Body piercing, a form of body modification, is the practice of puncturing or cutting a part of the human body, creating an opening in which jewellery may be worn.
The oldest mummified remains ever discovered were sporting earrings, attesting to the existence of the practice more than 5,000 years ago.Nose piercing is documented as far back as 1500 BC.Piercings of these types have been documented globally, while lip and tongue piercings were historically found in African and American tribal cultures. The practice of body piercing has waxed and waned in Western culture, but it has experienced an increase of popularity since World War II, with sites other than the ears gaining subcultural popularity in the 1970s and spreading to mainstream in the 1990s.Nipple and genital piercing have also been practiced by various cultures, with nipple piercing dating back at least to Ancient Rome while genital piercing is described in Ancient India c. The reasons for piercing or not piercing are varied.His pamphlet Body & Genital Piercing in Brief included such commonly reproduced urban legends as the notion that Prince Albert invented the piercing that shares his name in order to diminish the appearance of his large penis in tight trousers, and that Roman centurions attached their capes to nipple piercings.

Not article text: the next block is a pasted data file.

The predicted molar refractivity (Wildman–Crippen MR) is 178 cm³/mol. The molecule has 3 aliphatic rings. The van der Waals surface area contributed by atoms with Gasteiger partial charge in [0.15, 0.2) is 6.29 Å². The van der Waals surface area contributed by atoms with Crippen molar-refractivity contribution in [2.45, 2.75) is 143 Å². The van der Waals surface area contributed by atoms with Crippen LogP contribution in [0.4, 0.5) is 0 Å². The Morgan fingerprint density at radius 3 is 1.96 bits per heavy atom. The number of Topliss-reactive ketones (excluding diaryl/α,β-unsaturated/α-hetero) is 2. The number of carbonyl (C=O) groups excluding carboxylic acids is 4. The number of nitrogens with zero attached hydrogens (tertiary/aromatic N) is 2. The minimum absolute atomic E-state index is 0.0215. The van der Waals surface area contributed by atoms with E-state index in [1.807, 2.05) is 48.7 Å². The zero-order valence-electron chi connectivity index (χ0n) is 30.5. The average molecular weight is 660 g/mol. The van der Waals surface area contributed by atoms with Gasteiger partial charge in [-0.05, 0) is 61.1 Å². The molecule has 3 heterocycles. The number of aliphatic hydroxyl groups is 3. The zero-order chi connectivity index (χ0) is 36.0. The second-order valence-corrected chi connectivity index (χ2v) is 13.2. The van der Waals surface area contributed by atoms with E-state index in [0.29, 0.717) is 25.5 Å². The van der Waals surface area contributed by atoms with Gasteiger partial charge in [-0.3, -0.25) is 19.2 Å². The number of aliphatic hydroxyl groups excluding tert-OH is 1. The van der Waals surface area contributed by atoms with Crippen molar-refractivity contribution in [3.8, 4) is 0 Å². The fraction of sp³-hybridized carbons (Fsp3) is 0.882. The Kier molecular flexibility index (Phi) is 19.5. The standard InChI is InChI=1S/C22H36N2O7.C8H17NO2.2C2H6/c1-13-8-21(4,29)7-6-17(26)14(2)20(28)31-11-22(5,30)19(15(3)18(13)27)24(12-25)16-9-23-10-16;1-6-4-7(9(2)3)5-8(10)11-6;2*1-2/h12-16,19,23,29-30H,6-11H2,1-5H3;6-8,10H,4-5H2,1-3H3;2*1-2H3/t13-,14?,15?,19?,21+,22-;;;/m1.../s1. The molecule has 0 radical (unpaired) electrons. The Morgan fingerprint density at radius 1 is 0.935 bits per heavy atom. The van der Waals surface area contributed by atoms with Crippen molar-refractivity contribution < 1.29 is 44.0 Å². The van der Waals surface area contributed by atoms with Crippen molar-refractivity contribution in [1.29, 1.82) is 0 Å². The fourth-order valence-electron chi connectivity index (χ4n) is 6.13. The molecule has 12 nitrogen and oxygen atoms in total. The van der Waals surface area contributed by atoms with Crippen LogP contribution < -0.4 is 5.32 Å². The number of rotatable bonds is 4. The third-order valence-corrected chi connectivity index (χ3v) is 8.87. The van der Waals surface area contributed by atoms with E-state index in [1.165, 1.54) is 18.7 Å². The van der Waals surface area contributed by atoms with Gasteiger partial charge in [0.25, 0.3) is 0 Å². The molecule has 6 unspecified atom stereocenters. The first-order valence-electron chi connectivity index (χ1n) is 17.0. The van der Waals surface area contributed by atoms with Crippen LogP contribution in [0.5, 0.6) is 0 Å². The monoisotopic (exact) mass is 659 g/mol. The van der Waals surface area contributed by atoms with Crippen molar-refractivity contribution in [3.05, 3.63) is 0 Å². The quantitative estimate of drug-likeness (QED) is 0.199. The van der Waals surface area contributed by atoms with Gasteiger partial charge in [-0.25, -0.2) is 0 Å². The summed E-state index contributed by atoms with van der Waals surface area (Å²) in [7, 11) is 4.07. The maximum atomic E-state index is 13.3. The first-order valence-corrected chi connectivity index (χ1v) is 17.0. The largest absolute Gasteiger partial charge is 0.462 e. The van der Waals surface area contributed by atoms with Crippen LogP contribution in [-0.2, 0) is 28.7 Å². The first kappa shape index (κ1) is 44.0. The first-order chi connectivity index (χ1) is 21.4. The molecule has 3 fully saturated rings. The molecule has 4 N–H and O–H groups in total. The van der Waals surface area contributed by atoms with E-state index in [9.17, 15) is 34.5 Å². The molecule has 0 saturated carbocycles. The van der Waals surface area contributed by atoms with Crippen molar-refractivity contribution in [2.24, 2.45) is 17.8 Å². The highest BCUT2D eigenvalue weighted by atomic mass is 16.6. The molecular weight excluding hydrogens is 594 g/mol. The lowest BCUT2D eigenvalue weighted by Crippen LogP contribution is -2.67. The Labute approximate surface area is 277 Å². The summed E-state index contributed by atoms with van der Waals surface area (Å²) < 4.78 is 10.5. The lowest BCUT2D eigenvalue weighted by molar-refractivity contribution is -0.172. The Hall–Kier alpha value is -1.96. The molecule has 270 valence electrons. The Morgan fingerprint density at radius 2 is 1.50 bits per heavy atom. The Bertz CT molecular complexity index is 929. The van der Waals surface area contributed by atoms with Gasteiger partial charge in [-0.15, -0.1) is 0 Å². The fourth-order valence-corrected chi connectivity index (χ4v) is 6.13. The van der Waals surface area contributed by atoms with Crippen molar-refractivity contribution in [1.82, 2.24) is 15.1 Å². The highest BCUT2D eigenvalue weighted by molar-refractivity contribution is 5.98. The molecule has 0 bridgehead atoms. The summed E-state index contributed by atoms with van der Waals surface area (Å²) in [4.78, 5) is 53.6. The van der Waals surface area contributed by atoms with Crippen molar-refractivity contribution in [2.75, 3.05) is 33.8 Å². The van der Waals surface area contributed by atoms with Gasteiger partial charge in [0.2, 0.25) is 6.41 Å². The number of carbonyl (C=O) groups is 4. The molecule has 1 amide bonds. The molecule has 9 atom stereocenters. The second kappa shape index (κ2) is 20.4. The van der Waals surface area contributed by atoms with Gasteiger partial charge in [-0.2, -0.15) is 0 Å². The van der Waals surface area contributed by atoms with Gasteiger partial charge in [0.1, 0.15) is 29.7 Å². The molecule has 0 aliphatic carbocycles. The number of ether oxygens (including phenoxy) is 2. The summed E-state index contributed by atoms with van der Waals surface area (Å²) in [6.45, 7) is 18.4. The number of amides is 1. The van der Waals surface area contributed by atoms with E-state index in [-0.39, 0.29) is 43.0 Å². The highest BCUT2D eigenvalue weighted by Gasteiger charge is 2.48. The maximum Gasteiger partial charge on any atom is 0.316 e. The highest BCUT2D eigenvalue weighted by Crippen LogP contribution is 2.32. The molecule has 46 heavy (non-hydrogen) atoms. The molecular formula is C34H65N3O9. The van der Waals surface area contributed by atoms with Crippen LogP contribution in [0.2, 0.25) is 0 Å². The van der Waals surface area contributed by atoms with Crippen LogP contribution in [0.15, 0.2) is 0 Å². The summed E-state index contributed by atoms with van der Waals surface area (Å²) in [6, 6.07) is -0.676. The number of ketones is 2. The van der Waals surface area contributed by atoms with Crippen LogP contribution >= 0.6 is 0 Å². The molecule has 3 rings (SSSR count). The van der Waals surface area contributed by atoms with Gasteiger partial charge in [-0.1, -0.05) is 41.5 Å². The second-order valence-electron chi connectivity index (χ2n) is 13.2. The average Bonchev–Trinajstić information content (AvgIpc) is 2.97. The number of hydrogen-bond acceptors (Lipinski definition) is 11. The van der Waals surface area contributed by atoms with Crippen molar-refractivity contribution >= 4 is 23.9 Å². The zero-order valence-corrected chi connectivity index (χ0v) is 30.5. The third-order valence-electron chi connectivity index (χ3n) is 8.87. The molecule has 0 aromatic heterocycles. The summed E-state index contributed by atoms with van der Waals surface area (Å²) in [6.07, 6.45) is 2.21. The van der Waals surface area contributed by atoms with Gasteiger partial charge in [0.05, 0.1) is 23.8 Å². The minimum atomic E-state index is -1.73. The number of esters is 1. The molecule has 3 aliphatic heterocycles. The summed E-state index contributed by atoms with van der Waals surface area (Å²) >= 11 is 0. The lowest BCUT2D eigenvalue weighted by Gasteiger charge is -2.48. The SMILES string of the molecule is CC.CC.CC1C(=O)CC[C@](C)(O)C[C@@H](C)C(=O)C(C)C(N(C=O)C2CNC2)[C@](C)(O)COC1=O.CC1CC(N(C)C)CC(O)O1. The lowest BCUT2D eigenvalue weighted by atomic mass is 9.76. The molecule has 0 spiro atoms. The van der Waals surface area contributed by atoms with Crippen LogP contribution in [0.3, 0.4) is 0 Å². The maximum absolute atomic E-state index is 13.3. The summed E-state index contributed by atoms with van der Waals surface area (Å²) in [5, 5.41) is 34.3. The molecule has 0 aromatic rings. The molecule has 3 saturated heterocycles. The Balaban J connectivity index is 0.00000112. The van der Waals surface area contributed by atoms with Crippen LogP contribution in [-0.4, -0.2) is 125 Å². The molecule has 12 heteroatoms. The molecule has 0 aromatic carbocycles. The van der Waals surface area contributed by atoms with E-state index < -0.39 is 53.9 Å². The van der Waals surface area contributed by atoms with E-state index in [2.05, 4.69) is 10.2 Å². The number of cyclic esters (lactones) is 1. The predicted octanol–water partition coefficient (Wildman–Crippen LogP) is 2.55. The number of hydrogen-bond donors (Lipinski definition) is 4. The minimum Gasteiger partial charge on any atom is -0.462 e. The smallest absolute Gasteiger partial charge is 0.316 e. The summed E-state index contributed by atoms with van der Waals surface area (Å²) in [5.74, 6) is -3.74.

Ear piercing has been practiced all over the world since ancient times.There is considerable written and archaeological evidence of the practice.Mummified bodies with pierced ears have been discovered, including the oldest mummified body discovered to date, the 5,300-year-old Ötzi the Iceman, which was found in a glacier in Austria. In Genesis 35:4, Jacob buries the earrings worn by members of his household along with their idols.Some people pierce for religious or spiritual reasons, while others pierce for self-expression, for aesthetic value, for sexual pleasure, to conform to their culture or to rebel against it.Some forms of piercing remain controversial, particularly when applied to youth.The display or placement of piercings have been restricted by schools, employers and religious groups.